Identity theft typically involves the use of another’s identity or personal information without permission to commit fraud or some other financial-related crime.
What is an Identity Theft Charge?
Under California Penal Code 530.5 P.C., you can be prosecuted for intentionally obtaining the personal identification information of another person for an illegal purpose.
Identity Theft is typically charged in conjunction with other crimes, such as credit card fraud, Forgery, Grand Theft, Petty Theft, or other types of fraud or theft crimes.
Identity Theft is a “wobbler” offense, meaning that you can be charged with either a felony or a misdemeanor, depending on the facts of the case and your criminal record. However, the District Attorney’s Office will almost certainly charge you with a felony if you were previously convicted of Identity Theft, if you sold someone the victim’s identity information knowing that the buyer would use it to defraud the victim, or you were in possession of at least ten different identities of victims.
You can be charged with Identity Theft if you allegedly illegally obtained any of the following personal identifying information, or which you legally obtained for an illegal purpose: the alleged victim’s name, Social Security number, date of birth information, driver’s license number, address, telephone number, credit card information, health insurance information, place of birth and employment, etc.
You can also be charged with Identity Theft if you allegedly accessed someone’s social media accounts and misappropriated any of those accounts by assuming that person’s identity. Or you can be charged if you allegedly altered the information in those accounts, including that person’s profile. Or you can be prosecuted for allegedly providing another person’s information to a police officer. Further, you can be charged if you allegedly opened up a credit card account or department store account in another’s name.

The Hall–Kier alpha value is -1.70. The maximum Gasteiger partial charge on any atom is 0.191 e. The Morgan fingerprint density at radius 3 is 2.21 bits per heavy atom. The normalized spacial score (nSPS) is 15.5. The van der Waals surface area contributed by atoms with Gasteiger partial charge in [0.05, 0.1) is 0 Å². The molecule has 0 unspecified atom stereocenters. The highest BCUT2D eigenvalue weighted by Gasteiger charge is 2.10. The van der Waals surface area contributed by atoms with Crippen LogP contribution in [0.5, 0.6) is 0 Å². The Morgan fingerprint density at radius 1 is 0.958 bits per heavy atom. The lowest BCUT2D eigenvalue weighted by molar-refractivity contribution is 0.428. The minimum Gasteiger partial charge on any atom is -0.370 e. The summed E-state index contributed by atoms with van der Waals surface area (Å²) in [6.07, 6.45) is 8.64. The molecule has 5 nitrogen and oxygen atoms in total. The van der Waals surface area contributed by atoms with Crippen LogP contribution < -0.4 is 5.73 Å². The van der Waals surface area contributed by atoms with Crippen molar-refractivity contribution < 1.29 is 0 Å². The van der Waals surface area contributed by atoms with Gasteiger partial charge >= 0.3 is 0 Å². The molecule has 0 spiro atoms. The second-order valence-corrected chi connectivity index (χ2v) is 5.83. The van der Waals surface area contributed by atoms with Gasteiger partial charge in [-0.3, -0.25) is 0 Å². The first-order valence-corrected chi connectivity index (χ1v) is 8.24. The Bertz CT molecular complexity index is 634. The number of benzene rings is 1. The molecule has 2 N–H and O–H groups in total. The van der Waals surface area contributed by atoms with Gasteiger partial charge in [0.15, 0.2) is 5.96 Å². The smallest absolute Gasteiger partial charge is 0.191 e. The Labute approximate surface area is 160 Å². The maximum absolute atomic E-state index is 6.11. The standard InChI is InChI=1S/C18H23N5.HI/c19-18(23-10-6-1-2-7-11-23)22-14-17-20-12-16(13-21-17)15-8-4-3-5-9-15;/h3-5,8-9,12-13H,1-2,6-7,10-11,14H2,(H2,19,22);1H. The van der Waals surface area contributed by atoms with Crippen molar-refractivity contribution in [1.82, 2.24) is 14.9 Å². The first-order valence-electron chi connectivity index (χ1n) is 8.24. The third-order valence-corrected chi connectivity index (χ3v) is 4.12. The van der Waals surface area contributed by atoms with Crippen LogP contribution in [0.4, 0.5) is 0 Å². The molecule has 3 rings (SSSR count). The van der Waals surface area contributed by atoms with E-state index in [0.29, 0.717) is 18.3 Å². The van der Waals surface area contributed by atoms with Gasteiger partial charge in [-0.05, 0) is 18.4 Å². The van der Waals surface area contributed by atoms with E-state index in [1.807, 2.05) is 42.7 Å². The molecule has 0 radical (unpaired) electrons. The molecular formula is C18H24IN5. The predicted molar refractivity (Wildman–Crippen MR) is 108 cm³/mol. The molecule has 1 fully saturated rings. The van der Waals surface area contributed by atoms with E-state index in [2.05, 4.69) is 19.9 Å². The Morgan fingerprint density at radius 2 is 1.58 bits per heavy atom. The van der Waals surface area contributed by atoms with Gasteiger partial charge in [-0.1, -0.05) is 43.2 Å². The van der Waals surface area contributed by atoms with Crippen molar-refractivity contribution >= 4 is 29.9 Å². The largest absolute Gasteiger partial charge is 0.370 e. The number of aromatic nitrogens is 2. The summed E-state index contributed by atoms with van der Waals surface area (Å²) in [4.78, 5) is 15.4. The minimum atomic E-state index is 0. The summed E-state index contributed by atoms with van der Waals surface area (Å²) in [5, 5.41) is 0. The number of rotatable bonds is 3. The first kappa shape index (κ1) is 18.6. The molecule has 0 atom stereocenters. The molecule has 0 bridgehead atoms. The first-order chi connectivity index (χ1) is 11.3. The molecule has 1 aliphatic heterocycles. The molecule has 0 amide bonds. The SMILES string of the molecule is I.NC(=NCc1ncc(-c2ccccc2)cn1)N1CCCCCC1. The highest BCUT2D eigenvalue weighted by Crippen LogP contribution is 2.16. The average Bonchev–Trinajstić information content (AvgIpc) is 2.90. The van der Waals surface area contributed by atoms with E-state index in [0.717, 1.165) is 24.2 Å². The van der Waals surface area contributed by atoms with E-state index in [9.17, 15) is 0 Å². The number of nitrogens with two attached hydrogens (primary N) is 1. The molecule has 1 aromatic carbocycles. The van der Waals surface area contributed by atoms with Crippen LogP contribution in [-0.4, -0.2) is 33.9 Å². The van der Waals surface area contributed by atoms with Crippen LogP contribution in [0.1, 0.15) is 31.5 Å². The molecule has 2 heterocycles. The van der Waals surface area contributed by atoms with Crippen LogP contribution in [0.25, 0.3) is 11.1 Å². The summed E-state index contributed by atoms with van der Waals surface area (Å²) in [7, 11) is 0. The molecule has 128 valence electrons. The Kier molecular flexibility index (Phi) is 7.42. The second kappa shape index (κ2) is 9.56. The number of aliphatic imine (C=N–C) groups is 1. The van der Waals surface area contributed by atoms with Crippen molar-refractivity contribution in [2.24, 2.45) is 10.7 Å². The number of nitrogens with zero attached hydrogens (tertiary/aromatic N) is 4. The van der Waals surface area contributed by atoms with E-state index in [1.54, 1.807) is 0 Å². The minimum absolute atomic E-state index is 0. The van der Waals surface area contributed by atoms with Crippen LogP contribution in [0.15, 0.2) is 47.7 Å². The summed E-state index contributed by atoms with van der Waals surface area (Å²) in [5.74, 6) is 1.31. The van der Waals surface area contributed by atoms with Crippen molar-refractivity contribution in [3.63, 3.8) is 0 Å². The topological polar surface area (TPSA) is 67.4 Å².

Finally, you can be charged if you allegedly sold or transferred another person’s name and/or identification information to a third party without authorization. Finally, you can also be prosecuted if you allegedly opened someone else’s mail or received someone else’s mail.
What are Examples of Identity Theft?
Examples of Identity Theft include the following:
What Does the Prosecutor Need to Prove for an Identity Theft Charge?
To prove that you are guilty of Identity Theft under California Penal Code 530.5 P.C., the prosecutor must prove each of the following elements (as required by the Judicial Council of California Criminal Jury Instructions CALCRIM 2040):
What Happens If I am Convicted of an Identity Theft Charge?
If you are convicted of Identity Theft under California Penal Code 530.5 P.C., you face the following punishment (excluding any sentencing enhancements):
What are My Possible Defenses to an Identity Theft Charge?
Burglary cases can often be resolved during the investigation stage even before criminal charges are actually filed. Specifically, a highly experienced and skilled Los Angeles County Burglary attorney like Ninaz Saffari might be able to convince the investigating detective to not refer the case to the District Attorney’s Office for prosecution, or to convince the D.A.’s Office not to file charges if the case has already been referred. These are called Pre-Files, which Ms. Saffari has a great deal of experience in successfully negotiating. See her Case Results.
If you are charged with Burglary, Ms. Saffari will first conduct a thorough investigation, often with the help of her private investigator, to ascertain all relevant facts. Again, if possible, she will attempt to get the charges dismissed either before or shortly after they are filed. If she takes the case to trial, she will often use an expert witness who will argue that the alleged harm never occurred, did not occur to the degree claimed, occurred but was the result of an accident or unintentional conduct, or that the District Attorney has otherwise failed to provide enough evidence to meet the high threshold to prove Burglary.
The following are the possible defenses to an Identity Theft charge:
What Kind of Identity Theft Has Ninaz Saffari Defended?
Since 2005, Ninaz Saffari has successfully represented many clients against Identity Theft charges, and has defended both adults and juveniles.--
If you or a loved one are currently being investigated or prosecuted for this crime, it is critical that you immediately hire a highly skilled, aggressive and experienced Los Angeles County Identity Theft criminal defense attorney like Ninaz Saffari. Contact the Saffari Law Firm, P.C. now for a free telephone consultation. If Ms. Saffari believes she can help you, she will immediately schedule a free in-person meeting or, if you are in custody, she will visit you in jail (again, for free and with no obligation to hire her).
Representing All Of Los Angeles County including:
Downtown Criminal Courts Building
Van Nuys Courthouse
San Fernando Courthouse
Long Beach Courthouse